Thursday, December 07, 2006

Convenience Trade-off

Ever since reading about a nifty invention a couple of weeks ago in MIT's Technology Review, I've been thinking about its implications. An MIT physicist has come up with a practical way to recharge laptops, cellphones, digital cameras, etc. without plugging them in. Wireless is certainly all the rage in communications, so why not for power transmission, at least for some applications? After all, carrying around all those plugs and adapters is inconvenient, and inadvertently walking out of the house with an uncharged device is annoying or worse. There's no free lunch, however, and this piece of progress comes at a fairly hefty cost, with energy losses of 50% or more. As much as I love the idea of wireless power, I have a hard time justifying the price of this extra convenience, when we are trying to save energy, rather than wasting it.

As the TR article suggests, the basic concept isn't new. Scientists have talked about broadcasting power ever since Tesla, and long-distance microwave power transmission is central to the possibility of space solar power. For that matter, there are already industrial applications of a similar concept. But Dr. Soljačić's approach to inductive recharging seems novel, with the power being transferred by magnetic fields over a distance of a few meters, but interacting only with devices attuned to receive it. Ignoring the extensive product safety testing that would have to take place before anything like this could be installed in homes or businesses--if cellphones emitting milliwatts concern us, immersing ourselves in a soup of tens or hundreds of watts ought to have us jumping out of our skins--we need to ask ourselves about the concrete benefits this technology could bring.

If all that wireless power offers is to replace something we can already do perfectly well with wires, is it worth the energy loss to gain a little extra flexibility? With energy efficiency experts campaigning to stamp out "vampires"--those devices in our homes and offices that are on even when they seem to be off--how can it make sense to add another 50% loss to the end of the transmission chain, cutting end-to-end energy efficiencies in half? Perhaps an analogy to the early days of the internet is appropriate. Some of the first applications of the web also took things we could do perfectly well in other media and simply adapted them. The real value of the web has come from applications that wouldn't have been possible otherwise, especially involving interactivity and immediacy.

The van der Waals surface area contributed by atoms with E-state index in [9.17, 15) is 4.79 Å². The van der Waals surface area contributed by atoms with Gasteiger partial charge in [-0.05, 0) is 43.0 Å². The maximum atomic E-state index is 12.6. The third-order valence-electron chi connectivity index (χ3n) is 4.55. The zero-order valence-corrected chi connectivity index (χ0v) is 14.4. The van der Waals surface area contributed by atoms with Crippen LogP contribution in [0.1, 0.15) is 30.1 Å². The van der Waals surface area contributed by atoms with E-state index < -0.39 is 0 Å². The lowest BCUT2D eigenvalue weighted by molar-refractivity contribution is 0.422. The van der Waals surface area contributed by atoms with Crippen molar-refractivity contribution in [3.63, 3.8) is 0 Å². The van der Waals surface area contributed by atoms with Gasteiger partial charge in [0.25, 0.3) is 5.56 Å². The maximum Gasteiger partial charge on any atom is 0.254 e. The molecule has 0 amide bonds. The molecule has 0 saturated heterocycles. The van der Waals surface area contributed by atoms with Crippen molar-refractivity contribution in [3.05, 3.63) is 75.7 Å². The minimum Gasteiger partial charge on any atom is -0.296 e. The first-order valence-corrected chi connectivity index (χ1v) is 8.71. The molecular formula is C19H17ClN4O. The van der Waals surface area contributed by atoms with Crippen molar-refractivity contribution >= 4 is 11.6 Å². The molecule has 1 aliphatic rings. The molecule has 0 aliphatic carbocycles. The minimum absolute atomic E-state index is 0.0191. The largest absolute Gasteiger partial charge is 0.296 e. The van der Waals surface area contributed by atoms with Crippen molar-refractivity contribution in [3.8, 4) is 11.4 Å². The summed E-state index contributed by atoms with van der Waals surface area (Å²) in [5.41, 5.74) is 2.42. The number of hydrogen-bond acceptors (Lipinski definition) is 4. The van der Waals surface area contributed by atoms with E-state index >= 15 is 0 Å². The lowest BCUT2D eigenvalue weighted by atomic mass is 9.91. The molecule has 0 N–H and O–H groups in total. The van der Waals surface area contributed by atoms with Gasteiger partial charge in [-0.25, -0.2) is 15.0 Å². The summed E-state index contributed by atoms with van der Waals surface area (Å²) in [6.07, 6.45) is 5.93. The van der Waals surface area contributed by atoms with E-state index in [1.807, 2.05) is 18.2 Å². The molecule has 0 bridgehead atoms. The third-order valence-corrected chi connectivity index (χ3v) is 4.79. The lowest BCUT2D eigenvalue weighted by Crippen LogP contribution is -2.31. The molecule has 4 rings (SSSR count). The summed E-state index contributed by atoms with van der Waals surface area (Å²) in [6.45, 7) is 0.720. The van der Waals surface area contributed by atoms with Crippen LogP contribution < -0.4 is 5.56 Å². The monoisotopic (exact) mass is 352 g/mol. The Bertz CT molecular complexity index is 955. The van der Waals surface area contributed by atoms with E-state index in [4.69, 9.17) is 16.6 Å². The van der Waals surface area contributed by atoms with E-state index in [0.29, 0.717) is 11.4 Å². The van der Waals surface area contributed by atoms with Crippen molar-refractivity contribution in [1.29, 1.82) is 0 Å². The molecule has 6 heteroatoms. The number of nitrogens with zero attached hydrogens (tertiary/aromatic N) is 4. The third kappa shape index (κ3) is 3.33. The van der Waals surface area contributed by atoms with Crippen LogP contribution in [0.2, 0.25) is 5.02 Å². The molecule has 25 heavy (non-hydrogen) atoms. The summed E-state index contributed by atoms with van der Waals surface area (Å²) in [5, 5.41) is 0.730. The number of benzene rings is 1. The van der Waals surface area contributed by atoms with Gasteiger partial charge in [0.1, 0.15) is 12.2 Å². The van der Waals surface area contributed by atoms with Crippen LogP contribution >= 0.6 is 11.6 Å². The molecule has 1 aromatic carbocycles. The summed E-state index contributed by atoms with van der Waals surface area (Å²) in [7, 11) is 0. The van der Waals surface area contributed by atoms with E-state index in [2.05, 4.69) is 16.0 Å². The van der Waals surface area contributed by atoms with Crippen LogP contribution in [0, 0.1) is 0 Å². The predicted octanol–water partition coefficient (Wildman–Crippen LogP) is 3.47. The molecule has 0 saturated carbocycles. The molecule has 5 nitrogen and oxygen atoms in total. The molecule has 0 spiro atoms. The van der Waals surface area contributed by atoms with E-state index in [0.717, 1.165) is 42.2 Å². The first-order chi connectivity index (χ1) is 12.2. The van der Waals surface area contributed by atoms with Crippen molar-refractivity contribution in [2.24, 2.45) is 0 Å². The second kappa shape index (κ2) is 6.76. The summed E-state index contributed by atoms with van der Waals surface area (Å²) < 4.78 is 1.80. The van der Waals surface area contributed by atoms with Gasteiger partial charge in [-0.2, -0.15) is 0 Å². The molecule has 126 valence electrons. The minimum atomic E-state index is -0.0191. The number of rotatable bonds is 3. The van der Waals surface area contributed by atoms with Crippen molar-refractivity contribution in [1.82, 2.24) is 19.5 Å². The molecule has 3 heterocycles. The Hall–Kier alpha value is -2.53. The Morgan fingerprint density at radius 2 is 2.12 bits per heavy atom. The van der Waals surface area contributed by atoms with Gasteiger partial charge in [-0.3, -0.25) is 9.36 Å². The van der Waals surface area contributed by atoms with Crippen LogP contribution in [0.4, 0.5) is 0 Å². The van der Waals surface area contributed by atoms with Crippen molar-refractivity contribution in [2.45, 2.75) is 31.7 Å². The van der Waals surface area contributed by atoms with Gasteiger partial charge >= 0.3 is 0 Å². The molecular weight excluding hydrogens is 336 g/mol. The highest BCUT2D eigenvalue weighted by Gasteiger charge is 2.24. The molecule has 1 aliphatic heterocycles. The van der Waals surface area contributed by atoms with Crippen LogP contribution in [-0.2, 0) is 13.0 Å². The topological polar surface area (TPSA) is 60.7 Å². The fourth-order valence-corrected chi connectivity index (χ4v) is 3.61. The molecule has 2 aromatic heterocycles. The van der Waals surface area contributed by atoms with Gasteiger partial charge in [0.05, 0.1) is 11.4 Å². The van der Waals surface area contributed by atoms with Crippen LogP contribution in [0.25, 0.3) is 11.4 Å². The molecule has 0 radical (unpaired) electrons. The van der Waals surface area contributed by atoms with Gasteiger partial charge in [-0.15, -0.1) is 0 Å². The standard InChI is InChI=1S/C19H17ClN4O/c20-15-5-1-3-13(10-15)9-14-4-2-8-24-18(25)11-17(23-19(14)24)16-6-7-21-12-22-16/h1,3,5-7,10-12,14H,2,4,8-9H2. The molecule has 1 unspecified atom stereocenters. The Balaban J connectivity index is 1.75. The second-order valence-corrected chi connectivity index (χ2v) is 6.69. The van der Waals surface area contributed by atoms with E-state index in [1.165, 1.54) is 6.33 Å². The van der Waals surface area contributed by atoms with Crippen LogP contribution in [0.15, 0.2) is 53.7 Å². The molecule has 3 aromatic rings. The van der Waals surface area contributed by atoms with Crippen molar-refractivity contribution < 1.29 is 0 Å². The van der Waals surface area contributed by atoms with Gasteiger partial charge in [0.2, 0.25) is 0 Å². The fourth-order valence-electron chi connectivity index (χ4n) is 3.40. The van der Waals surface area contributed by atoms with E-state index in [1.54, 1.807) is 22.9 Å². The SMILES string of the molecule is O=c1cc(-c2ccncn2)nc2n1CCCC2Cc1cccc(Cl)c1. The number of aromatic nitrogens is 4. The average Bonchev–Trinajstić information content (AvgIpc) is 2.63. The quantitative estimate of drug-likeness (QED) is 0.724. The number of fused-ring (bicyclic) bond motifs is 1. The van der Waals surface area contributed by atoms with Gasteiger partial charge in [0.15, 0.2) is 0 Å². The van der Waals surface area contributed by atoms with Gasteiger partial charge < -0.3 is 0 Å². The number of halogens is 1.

What could wireless power enable us to do that we can't do now? Most of the applications that occur to me off-hand are still in the realm of science fiction, such as "smart dust" surveillance/communications networks, or very large ultra-thin displays. On a larger scale, wireless power might overcome the range limitations that have prevented battery cars from going mass-market. That could take the idea of the plug-in hybrid car one step farther, by providing hundreds of miles of gasoline-free driving range on special highways offering inductive recharging.

One of the biggest challenges with this sort of technology is that the truly unique, compelling applications for it typically don't turn up until after the enabling technology is in place. That makes it hard to justify investing in the initial innovation, running the risk that there might never be such a killer ap. In that case we could end up wasting megawatts of electricity and generating megatons of extra greenhouse gas emissions just to eliminate a few pesky power cords. I'd love to see what some really creative folks could do with this idea.

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